Yoga taught me how to make it through painful and complicated poses as well as moments in life by breathing calmly and naturally. Through Savasana (final resting pose), I accepted the fact that just like everyone else, I will die one day and that it could happen anywhere at any time. Bakasana (crow pose) taught me the strength to overcome fear and that I can do anything if I believe in myself. Vrksasana (tree pose) had a calming effect on me and made me realize how important it is to be present. Over time my anxiety left and I started appreciating all the tiny beautiful moments of life each day. I started asking the big questions. Am I living the way I want? Am I doing everything to fulfill my dreams? Am I doing something meaningful each day? Am I spending enough time with my beloved ones?

After all, Pakistan lead me towards the path of Yoga. Furthermore, my time over there made me switch my career path, and on a cold rainy night in Islamabad I met my American husband. I am thankful for all of that. Last summer, I pulled up my stakes in my home country of Germany, moved to beautiful Del Ray together with my husband, and became a member of Ease.

Now, I do a job I love, working with the Ethiopian Community Development Council (ECDC), one of the nine refugee resettlement agencies in the US. We take care of newly arrived refugees from all over the world during their first 90 days and provide long-term intensive case management to especially vulnerable people. Many of them have been forced to leave their homes and lived through years of hardship surviving in refugee camps. Some are victims of torture or lost all of their family members. Their long journey seems to be over when they finally arrive in the US, but over here new challenges are waiting for them.

One of many projects at ECDC is leading a support group for Breast Cancer Survivors. The 14 beautiful women between the age of 30 and 65 meet once a month to share their stories, to go on field trips, and participate in workshops. Most of them are from Ethiopia and have lived in the US a short time. They have not just been through the hardship of being a refugee, but additionally fought cancer for many years of their life. They are some of the strongest and most inspiring women I have ever met. I have the wonderful opportunity to start a Gentle Yoga class specifically for them at the end of this month.

It has been proven that Yoga is helpful for Cancer patients during all stages of treatment and afterwards, as it improves physical symptoms, like pain and fatigue, and reduces stress and anxiety. The Yogic breath, for example, has a positive effect on the immune system and gentle movements release endorphins, our happiness hormones. I hope that regular classes will be beneficial to each and every woman of ECDC’s Cancer Survivor Group and I am very excited to finally share the healing powers of Yoga with some of the people who need it the most.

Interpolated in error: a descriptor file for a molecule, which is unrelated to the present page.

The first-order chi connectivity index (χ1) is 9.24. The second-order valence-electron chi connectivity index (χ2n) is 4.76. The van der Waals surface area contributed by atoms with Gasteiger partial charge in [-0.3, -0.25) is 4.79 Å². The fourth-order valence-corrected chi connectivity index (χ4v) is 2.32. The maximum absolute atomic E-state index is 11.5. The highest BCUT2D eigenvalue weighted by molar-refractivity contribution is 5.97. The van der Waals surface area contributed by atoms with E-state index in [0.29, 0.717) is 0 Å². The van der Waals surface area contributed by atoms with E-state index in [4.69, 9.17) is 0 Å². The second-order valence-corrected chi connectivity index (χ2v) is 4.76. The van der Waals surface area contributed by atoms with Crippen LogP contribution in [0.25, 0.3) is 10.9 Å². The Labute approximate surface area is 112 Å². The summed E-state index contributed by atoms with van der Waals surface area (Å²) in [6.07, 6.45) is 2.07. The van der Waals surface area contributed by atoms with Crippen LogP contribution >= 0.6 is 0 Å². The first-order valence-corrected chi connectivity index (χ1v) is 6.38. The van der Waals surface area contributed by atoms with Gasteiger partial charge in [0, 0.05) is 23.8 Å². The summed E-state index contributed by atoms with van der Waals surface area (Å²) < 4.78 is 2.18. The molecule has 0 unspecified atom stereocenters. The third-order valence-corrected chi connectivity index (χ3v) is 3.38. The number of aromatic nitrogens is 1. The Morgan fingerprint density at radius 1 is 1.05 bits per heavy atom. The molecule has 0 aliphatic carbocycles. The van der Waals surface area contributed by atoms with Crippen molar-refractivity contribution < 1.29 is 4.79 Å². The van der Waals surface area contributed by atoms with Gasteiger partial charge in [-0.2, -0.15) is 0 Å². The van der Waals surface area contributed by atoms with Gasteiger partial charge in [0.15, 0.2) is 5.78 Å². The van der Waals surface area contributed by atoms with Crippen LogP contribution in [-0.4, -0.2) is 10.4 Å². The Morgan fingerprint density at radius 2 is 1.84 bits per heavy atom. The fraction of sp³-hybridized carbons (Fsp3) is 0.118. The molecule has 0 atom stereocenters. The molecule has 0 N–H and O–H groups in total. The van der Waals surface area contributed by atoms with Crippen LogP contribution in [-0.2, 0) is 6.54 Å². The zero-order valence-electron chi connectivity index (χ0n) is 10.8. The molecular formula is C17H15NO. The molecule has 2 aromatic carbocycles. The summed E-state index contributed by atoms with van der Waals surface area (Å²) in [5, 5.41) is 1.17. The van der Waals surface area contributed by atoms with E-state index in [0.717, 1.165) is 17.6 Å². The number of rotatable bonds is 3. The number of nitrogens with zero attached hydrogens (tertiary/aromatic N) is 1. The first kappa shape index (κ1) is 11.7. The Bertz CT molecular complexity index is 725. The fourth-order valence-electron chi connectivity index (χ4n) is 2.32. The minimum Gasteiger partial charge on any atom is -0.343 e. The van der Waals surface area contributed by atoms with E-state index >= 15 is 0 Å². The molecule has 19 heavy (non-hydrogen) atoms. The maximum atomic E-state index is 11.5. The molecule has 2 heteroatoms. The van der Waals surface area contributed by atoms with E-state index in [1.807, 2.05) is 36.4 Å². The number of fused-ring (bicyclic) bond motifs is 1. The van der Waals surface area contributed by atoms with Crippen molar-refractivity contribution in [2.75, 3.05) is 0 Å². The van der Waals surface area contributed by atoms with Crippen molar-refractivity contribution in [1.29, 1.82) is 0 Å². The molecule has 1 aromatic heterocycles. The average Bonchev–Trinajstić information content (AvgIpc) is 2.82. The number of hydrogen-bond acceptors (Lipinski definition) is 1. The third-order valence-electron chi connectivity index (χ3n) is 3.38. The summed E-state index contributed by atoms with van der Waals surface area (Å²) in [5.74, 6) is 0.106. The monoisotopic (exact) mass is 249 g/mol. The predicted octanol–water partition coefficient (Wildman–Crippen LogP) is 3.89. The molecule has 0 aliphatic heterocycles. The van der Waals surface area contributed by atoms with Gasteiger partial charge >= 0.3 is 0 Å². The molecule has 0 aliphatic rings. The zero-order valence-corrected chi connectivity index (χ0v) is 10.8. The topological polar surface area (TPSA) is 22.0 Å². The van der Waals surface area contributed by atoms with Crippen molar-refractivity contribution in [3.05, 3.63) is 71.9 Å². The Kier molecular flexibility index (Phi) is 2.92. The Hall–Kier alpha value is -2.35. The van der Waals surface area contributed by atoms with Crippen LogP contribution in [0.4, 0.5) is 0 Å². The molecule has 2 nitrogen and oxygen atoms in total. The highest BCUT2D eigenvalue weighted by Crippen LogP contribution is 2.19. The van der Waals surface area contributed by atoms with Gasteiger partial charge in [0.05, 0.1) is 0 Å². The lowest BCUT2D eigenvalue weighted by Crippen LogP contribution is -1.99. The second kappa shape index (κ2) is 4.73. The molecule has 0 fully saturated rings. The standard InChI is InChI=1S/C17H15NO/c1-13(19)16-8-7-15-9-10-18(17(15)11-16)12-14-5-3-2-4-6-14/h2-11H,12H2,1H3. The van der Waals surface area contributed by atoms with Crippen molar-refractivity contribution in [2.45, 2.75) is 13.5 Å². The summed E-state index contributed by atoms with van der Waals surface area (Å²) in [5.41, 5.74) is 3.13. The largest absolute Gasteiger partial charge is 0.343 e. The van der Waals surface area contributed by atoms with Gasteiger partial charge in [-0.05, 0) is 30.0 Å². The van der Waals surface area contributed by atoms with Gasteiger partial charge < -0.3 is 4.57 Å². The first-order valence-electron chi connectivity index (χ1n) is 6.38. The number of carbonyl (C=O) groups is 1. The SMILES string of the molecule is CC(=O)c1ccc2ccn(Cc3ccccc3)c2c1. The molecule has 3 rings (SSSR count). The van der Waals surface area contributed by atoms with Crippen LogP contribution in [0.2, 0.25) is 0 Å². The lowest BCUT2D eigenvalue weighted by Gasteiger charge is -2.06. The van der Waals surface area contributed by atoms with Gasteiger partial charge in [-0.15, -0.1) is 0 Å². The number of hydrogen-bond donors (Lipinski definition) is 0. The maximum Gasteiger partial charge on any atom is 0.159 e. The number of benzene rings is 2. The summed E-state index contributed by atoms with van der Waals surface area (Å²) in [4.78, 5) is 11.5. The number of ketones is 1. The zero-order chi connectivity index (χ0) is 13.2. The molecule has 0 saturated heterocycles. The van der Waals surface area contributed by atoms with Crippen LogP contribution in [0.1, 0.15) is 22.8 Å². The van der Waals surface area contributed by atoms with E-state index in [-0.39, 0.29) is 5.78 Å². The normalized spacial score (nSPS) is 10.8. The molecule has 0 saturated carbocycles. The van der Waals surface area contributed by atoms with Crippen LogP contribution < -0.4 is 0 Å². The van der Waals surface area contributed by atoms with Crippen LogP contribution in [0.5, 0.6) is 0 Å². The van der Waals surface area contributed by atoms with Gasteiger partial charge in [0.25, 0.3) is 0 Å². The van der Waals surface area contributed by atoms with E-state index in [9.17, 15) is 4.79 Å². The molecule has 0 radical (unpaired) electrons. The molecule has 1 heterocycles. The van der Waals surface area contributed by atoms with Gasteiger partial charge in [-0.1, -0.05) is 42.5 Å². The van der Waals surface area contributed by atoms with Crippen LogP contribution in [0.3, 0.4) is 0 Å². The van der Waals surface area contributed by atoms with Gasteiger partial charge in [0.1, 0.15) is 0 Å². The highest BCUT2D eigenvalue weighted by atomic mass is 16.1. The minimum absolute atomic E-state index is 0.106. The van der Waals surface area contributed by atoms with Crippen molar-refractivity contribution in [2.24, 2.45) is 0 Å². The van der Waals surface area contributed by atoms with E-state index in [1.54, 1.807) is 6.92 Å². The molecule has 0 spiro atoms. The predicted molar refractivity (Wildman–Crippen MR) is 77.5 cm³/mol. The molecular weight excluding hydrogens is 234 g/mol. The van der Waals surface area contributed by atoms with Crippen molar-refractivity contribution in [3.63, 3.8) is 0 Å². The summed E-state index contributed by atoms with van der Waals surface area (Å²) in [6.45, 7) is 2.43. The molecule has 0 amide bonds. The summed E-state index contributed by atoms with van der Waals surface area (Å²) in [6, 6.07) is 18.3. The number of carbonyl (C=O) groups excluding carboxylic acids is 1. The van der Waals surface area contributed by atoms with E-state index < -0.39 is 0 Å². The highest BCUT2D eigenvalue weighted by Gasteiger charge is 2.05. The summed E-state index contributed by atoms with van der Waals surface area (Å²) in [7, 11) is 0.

EASE is collecting gently used yoga mats for Sophie's Cancer Survivor group at the studio. Please feel free to drop off donations with us anytime.

Yoga as Practice

By Tara Casagrande

This month we, the teachers @ Ease, got together for our own private gong bath and yoga practice along with a sharing about how we are doing.  It was wonderful to take some time for ourselves and to accept the healing energy of the gong into our bodies.  We all needed it and felt very thankful to have our very own Jeneen Piccurio share her expert gong playing skills with us.  Many of us have been cracked open by yoga and know and appreciate first hand the healing benefits of yoga.  This is why we love to share yoga with all of you.

For teachers and yoga students alike,  it is important to continue to maintain our regular daily practice in order to stay grounded and calm.  This can be difficult.

Some suggestions for keeping a regular practice that have worked for me over the years.

  • Put yoga on your day planner or google calendar and schedule other activities around it.  Try to do a full practice at least two times per week or more.
  • Plan to meet a friend or two for a class.  It’s always great to stay for a smoothie or a bowl in the cafe after to catch up.